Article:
When you retain us, we will obtain the police report, any police videos from your stop and arrest, and any maintenance and repair records of the breath test machine. From those, we will develop the best approach to your case. There are literally hundreds of potential legal issues that can arise from a DUI stop and arrest, and these are the issues that we seize upon in negotiating your case.
Your case will first be set for an arraignment. That hearing is a procedural formality where the prosecuting authority will formally charge you with DUI.
At that initial hearing, the court will impose conditions of your release, and those typically involve the requirements that you have law-abiding behavior, not drive without valid license and insurance, not possess or consume any alcohol or mind-altering drugs not prescribed, and not refuse a breath test if requested by law enforcement with reasonable suspicion that you are driving under the influence. In addition, if you have any prior DUI activity on your record, the law requires that the judge order an ignition interlock on any vehicle you drive or an alcohol sensor device which you wear on your ankle.
The court will set what is known as a pretrial hearing approximately 30-45 days later. By the time of this hearing, we will have the police report, and we will have begun negotiating with the prosecutor. It is not unusual to have two or even three pretrial hearings if no acceptable deal is offered. Then we set the matter for motions and trial.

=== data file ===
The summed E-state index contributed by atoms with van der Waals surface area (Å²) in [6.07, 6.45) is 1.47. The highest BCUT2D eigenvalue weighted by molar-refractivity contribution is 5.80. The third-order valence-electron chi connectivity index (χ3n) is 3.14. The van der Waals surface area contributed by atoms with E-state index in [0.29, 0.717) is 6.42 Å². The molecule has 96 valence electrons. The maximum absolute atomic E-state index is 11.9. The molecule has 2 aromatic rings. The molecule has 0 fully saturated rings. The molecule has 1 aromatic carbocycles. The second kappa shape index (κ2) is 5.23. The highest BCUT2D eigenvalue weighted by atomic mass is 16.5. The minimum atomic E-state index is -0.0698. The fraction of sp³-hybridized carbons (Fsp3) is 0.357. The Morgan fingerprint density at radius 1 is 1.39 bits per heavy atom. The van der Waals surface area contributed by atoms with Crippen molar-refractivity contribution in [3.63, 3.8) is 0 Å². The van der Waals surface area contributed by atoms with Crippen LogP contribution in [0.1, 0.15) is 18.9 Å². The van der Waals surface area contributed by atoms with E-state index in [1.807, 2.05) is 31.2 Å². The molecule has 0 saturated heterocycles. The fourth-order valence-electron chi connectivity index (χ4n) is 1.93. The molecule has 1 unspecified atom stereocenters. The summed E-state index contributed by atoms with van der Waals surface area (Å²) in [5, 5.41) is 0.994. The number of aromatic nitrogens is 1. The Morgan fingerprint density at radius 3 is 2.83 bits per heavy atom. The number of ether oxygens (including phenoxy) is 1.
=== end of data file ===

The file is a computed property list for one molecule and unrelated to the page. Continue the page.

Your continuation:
Once a matter goes beyond the pretrial hearing stage and is headed for trial, we will file motions based on the legal issues we see in your case. Should your case reach this stage, we will make sure you are fully informed at to each step in the process. If we do not get the case dismissed through the evidentiary motions, then the matter will be set for trial. A misdemeanor trial is conducted in front of a 6-person jury, and it will typically last 1-2 days, but it can go longer if there are a lot of witnesses or evidentiary issues.
We have a wealth of trial experience, and we’re very successful at trial, but every case varies. After a trial, both attorneys are allowed to speak with jurors who are willing to speak with them, and it’s oftentimes surprising to hear what they base their decision on. Given the unpredictability of going to trial, an agreed amendment to a lesser offense such as reckless driving, reckless endangerment, or negligent driving in the first degree can be a great resolution of a DUI case. In fact, if you spend any time observing in court, you will see that this is the way the majority of DUI cases are resolved.
However, as stated above, our client is our boss, and if you are adamant that you do not want an offer from the prosecutor, but want to take your chances at trial, then we are behind you completely, and we will vigorously try your case. All we ask is that you consider all the information we give you, which is based on our training and experience.
Any agreed disposition of a DUI by an amendment to a lesser charge will invariably require that you obtain an alcohol and drug evaluation and do any recommended follow-up. For the majority of first-time DUI clients, the diagnosis is “no significant problem,” and the only follow-up necessary is a one-day alcohol and drug information school. The courts will also routinely order that a DUI victims panel be attended in those cases as well. This is a four-hour class presented by victims and/or loved ones of those injured or killed by drunk drivers.
Most people who get a DUI never get another one. It’s a difficult and stressful experience, but with us in your corner, you can feel secure in knowing that we will protect your rights. We help you understand each step of the process so you can best retain control over your case and its resolution.